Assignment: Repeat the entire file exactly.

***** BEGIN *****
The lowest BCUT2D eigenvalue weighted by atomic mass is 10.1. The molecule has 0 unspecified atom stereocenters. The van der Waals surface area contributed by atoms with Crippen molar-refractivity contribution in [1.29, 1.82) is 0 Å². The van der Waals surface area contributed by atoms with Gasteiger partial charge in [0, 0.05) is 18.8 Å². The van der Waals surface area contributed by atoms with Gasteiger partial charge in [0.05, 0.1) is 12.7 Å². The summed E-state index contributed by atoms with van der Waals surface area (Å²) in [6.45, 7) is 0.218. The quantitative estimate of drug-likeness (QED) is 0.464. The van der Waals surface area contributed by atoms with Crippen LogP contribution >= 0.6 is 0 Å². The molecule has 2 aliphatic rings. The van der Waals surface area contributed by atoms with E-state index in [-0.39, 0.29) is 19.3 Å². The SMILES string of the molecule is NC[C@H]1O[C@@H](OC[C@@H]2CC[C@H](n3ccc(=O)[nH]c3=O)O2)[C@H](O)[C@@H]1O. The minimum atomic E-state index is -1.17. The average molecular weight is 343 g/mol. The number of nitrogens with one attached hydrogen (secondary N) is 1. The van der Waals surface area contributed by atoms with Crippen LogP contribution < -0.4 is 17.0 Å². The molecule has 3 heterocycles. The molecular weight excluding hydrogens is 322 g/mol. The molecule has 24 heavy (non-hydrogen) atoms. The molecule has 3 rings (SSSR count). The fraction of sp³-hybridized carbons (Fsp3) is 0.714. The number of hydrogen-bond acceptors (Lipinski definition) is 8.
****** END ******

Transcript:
The lowest BCUT2D eigenvalue weighted by atomic mass is 10.1. The molecule has 0 unspecified atom stereocenters. The van der Waals surface area contributed by atoms with Crippen molar-refractivity contribution in [1.29, 1.82) is 0 Å². The van der Waals surface area contributed by atoms with Gasteiger partial charge in [0, 0.05) is 18.8 Å². The van der Waals surface area contributed by atoms with Gasteiger partial charge in [0.05, 0.1) is 12.7 Å². The summed E-state index contributed by atoms with van der Waals surface area (Å²) in [6.45, 7) is 0.218. The quantitative estimate of drug-likeness (QED) is 0.464. The van der Waals surface area contributed by atoms with Crippen LogP contribution >= 0.6 is 0 Å². The molecule has 2 aliphatic rings. The van der Waals surface area contributed by atoms with E-state index in [-0.39, 0.29) is 19.3 Å². The SMILES string of the molecule is NC[C@H]1O[C@@H](OC[C@@H]2CC[C@H](n3ccc(=O)[nH]c3=O)O2)[C@H](O)[C@@H]1O. The minimum atomic E-state index is -1.17. The average molecular weight is 343 g/mol. The number of nitrogens with one attached hydrogen (secondary N) is 1. The van der Waals surface area contributed by atoms with Crippen LogP contribution < -0.4 is 17.0 Å². The molecule has 3 heterocycles. The molecular weight excluding hydrogens is 322 g/mol. The molecule has 24 heavy (non-hydrogen) atoms. The molecule has 3 rings (SSSR count). The fraction of sp³-hybridized carbons (Fsp3) is 0.714. The number of hydrogen-bond acceptors (Lipinski definition) is 8.